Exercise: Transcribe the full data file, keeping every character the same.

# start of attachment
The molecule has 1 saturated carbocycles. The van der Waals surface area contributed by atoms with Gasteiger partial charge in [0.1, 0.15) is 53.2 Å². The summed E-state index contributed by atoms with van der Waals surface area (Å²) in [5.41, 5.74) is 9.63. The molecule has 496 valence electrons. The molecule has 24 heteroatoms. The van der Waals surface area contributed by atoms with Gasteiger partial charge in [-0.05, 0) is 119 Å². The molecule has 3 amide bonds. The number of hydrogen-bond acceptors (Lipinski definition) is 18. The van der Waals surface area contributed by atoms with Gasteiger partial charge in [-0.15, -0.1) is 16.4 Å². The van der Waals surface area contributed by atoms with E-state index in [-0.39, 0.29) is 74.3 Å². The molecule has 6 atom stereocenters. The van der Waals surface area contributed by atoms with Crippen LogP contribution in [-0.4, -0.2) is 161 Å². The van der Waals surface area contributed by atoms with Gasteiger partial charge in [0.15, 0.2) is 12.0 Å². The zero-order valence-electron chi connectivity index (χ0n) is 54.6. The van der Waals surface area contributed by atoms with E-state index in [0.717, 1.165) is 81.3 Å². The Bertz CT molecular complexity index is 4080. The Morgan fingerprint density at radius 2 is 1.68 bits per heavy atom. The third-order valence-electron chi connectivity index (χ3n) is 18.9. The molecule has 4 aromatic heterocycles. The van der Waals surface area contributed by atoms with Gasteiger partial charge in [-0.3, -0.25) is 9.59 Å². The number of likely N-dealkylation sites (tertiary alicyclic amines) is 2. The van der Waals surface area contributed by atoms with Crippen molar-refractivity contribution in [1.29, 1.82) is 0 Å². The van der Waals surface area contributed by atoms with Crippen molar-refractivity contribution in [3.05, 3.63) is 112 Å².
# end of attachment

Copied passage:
The molecule has 1 saturated carbocycles. The van der Waals surface area contributed by atoms with Gasteiger partial charge in [0.1, 0.15) is 53.2 Å². The summed E-state index contributed by atoms with van der Waals surface area (Å²) in [5.41, 5.74) is 9.63. The molecule has 496 valence electrons. The molecule has 24 heteroatoms. The van der Waals surface area contributed by atoms with Gasteiger partial charge in [-0.05, 0) is 119 Å². The molecule has 3 amide bonds. The number of hydrogen-bond acceptors (Lipinski definition) is 18. The van der Waals surface area contributed by atoms with Gasteiger partial charge in [-0.15, -0.1) is 16.4 Å². The van der Waals surface area contributed by atoms with E-state index in [-0.39, 0.29) is 74.3 Å². The molecule has 6 atom stereocenters. The van der Waals surface area contributed by atoms with Crippen LogP contribution in [-0.4, -0.2) is 161 Å². The van der Waals surface area contributed by atoms with Gasteiger partial charge in [0.15, 0.2) is 12.0 Å². The zero-order valence-electron chi connectivity index (χ0n) is 54.6. The van der Waals surface area contributed by atoms with E-state index in [0.717, 1.165) is 81.3 Å². The Bertz CT molecular complexity index is 4080. The Morgan fingerprint density at radius 2 is 1.68 bits per heavy atom. The third-order valence-electron chi connectivity index (χ3n) is 18.9. The molecule has 4 aromatic heterocycles. The van der Waals surface area contributed by atoms with Gasteiger partial charge in [-0.3, -0.25) is 9.59 Å². The number of likely N-dealkylation sites (tertiary alicyclic amines) is 2. The van der Waals surface area contributed by atoms with Crippen molar-refractivity contribution in [1.29, 1.82) is 0 Å². The van der Waals surface area contributed by atoms with Crippen molar-refractivity contribution in [3.05, 3.63) is 112 Å².